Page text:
10,679 patients who were admitted to hospitals in October spent time on a trolley before securing a bed, the Irish Nurses and Midwives Organisation has said.

The INMO said this was a more than 25% increase on last October, and double the figures for 2020.

Over 393 children spent time on trolleys in October - the worst month for paediatric overcrowding on record according to the INMO

New trolley figures released to RTÉ's This Week show that 1,.342 patients were on trolleys at Cork University Hospital in October, with 1,268 patients spending time on trolleys in University Hospital Limerick and 810 patients in University Hospital Galway.

702 patients spent time on trolleys at St James's Hospital in Dublin and 700 patients did so at Sligo University Hospital.

Phil Ní Sheaghdha, General Secretary of the INMO, told This Week that the number of children waiting on trolleys was "very concerning".

"We didn't used to count children because it wasn't a phenomenon up to 2018. Since 2018 we have been counting and the numbers are getting higher," she said.

Ms Ní Sheaghdha said the new national children's hospital in Dublin would not be a cure-all for overcrowding in the current hospitals.

"The problem is there aren't going be a huge amount of additional beds. The layout is different. We've a lot more single rooms and that requires a lot more staff."

She said not enough paediatric nurses were being trained or retained.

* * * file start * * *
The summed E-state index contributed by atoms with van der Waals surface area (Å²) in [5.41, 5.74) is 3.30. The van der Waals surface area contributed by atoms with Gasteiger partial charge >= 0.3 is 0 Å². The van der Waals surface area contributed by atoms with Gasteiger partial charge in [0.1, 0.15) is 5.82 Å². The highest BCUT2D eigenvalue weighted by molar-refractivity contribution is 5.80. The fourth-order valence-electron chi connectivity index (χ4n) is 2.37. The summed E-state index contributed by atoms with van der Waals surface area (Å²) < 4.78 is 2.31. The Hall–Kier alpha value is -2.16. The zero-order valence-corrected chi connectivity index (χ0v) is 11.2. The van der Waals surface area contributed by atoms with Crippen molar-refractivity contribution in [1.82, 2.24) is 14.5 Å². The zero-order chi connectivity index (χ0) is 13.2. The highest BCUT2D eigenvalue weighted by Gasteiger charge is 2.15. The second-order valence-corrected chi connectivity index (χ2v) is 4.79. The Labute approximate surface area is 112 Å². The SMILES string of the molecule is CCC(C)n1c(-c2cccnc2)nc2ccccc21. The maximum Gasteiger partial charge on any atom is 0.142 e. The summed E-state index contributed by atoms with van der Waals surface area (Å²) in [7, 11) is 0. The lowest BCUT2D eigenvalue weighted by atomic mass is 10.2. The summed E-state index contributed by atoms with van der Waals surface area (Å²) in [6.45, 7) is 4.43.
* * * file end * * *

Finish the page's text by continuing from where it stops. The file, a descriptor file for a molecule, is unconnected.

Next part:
"We keep making the same mistakes over and over again. We do a really good job when we train our medical staff. They work very hard in our Irish public hospitals and then they are poached," she said.

"We should be treating them better, both in training and when they qualify."

She said she fundamentally agreed with the Health Information and Quality Authority that keeping sick people on trolleys was "inhumane" and a safety concern.

"I've been in a number of emergency departments in the last three weeks. At one point I couldn't walk between two trolleys. I was thinking how are we going to get emergency equipment through here," she said,

The INMO has asked the Health and Safety Authority to look again at the safety of staff and patients in emergency departments.

The INMO General Secretary said care needed to prioritised to combat overcrowding. "We can only cope with one service, emergency service or elective service, we can't do both."

She said people waiting for elective procedures should be looked after in private hospitals.

Ms Ní Sheaghdha also repeated a call mandatory mask wearing in order to prevent the spread of Covid-19 in hospitals.

She said that hospital-acquired illness was on the rise.

Sinn Féin's health spokesperson David Cullinane has described the figures as "deeply disturbing".